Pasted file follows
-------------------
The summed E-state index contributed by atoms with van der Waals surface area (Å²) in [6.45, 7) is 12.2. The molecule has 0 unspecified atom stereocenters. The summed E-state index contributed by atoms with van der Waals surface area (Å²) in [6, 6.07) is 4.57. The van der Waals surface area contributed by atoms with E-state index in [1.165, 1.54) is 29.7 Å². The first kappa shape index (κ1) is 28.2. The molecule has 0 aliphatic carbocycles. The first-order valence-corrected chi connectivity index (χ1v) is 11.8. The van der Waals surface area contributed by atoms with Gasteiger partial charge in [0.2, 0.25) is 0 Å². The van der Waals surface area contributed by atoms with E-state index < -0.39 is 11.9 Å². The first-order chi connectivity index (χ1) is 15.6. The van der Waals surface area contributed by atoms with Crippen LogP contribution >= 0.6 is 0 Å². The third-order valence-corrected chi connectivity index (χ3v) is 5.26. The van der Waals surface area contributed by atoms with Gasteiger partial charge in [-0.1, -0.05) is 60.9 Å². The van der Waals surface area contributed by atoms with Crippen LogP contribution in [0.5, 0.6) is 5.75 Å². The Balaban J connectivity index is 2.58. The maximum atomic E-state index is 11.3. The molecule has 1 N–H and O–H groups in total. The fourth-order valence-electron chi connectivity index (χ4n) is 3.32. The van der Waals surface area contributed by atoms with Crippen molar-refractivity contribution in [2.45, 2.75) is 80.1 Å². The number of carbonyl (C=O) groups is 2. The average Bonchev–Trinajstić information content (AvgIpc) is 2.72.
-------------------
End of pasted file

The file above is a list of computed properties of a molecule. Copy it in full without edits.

The summed E-state index contributed by atoms with van der Waals surface area (Å²) in [6.45, 7) is 12.2. The molecule has 0 unspecified atom stereocenters. The summed E-state index contributed by atoms with van der Waals surface area (Å²) in [6, 6.07) is 4.57. The van der Waals surface area contributed by atoms with E-state index in [1.165, 1.54) is 29.7 Å². The first kappa shape index (κ1) is 28.2. The molecule has 0 aliphatic carbocycles. The first-order valence-corrected chi connectivity index (χ1v) is 11.8. The van der Waals surface area contributed by atoms with Gasteiger partial charge in [0.2, 0.25) is 0 Å². The van der Waals surface area contributed by atoms with E-state index < -0.39 is 11.9 Å². The first-order chi connectivity index (χ1) is 15.6. The van der Waals surface area contributed by atoms with Crippen LogP contribution >= 0.6 is 0 Å². The third-order valence-corrected chi connectivity index (χ3v) is 5.26. The van der Waals surface area contributed by atoms with Gasteiger partial charge in [-0.1, -0.05) is 60.9 Å². The van der Waals surface area contributed by atoms with Crippen LogP contribution in [0.5, 0.6) is 5.75 Å². The Balaban J connectivity index is 2.58. The maximum atomic E-state index is 11.3. The molecule has 1 N–H and O–H groups in total. The fourth-order valence-electron chi connectivity index (χ4n) is 3.32. The van der Waals surface area contributed by atoms with Crippen molar-refractivity contribution in [2.45, 2.75) is 80.1 Å². The number of carbonyl (C=O) groups is 2. The average Bonchev–Trinajstić information content (AvgIpc) is 2.72.